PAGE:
HSBC's lending in the Middle East declined during the first quarter of the year, signalling poor growth prospects for the wider economy.
The biggest international bank operating in the region shrank its total loan book, to individuals and companies, by 0.8 per cent to US$27.3 billion (Dh100.27bn) in the first quarter.
The Middle East was the only region where the bank experienced a shrinkage in its lending, as it boosted credit lines to Asian markets and increased its lending to individuals in Europe.
Worldwide, HSBC's loan book rose by 2 per cent to $978.8bn. HSBC cited a "low level of demand for corporate credit" in the Middle East as it reported lending of $20.7bn to companies in the first quarter, a 2 per cent fall from the same period last year.
European banks have withdrawn lending lines to the region and reduced staff numbers as they are required to keep more money in reserve under new rules known as Basel III. Many locally owned UAE lenders have also cut credit lines and sold loan books after the financial crisis sapped liquidity and led to huge provisioning for bad debts.
"Our view has been that this is going to carry on for some time," said Said Hirsh, a Middle East economist at Capital Economics.
"It's very difficult to see any kind of credit growth returning any time soon," he said. "There's still a lot of cleaning to do of banks' balance sheets."
HSBC's charges on bad debts in the Middle East almost tripled to $111 million in the first quarter, from $38m in the same period a year ago, which the bank attributed to defaulting borrowers in the UAE.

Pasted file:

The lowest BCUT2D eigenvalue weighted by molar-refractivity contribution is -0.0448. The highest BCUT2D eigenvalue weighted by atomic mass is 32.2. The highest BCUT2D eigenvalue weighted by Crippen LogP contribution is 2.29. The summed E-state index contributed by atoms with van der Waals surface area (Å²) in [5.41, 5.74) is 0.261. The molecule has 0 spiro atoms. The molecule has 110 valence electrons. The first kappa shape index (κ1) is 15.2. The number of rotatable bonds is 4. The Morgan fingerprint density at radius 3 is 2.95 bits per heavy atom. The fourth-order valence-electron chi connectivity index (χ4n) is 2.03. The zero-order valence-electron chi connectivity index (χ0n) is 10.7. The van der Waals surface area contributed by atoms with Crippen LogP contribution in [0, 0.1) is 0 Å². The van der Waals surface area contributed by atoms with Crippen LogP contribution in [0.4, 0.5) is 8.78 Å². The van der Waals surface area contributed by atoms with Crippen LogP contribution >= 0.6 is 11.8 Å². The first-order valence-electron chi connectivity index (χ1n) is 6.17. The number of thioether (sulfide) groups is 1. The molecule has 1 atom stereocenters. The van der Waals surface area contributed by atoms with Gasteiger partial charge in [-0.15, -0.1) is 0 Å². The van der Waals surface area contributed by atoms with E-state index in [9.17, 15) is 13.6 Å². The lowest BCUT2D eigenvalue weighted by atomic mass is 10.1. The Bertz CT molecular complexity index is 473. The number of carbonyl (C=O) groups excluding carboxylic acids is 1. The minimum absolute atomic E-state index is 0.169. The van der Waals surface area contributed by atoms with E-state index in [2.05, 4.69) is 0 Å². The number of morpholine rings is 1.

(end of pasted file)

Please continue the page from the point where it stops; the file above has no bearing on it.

Local banks have complained that new Central Bank regulations capping the amount that they can lend to a single company will stymie their efforts to provide credit, with lenders including National Bank of Abu Dhabi and Emirates NBD lobbying for a softening of the new rules.
The new limits, due to come into effect on September 30, have yet to be reflected in banks' balance sheets, Mr Hirsh said.
HSBC embarked on a cost-cutting programme in the region last year, resulting in two rounds of employee layoffs and the closure of retail banking operations in Kuwait and the bank's retail brokerage in the UAE. The bank also spun off its regional private-equity business.
However, beginning near the end of March, HSBC has bought two of the region's oldest banking brands.
It acquired the onshore banking assets of Lloyds TSB Middle East at the end of March, reducing Lloyds's regional presence of more than 30 years to little more than a private banking branch. Last month, HSBC Oman announced a merger with Oman International Bank.
HSBC generated an underlying pre-tax profit of $6.7bn in the first quarter at a group level, an increase of 25.1 per cent compared with the corresponding period last year. The profit beat analysts' estimates as the bank benefited from booming growth in the Asia-Pacific region.
"Markets remain volatile, with high levels of debt and regulatory and political uncertainty in developed economies, contrasting with an encouraging outlook in faster-growing markets," said Stuart Gulliver, HSBC's group chief executive. "I'm shifting the entire focus so the emerging-market business predominates."
In the Middle East, HSBC reported a first-quarter pre-tax profitof $332 million, 0.9 per cent less than in the same period last year.
HSBC's investment banking division generated most of the group's earnings, accounting for $3.07bn of its pre-tax profit. The bank reported a loss of $997m in Europe, after it set aside $468m to cover charges arising from the mis-selling of payment protection insurance in the United Kingdom.
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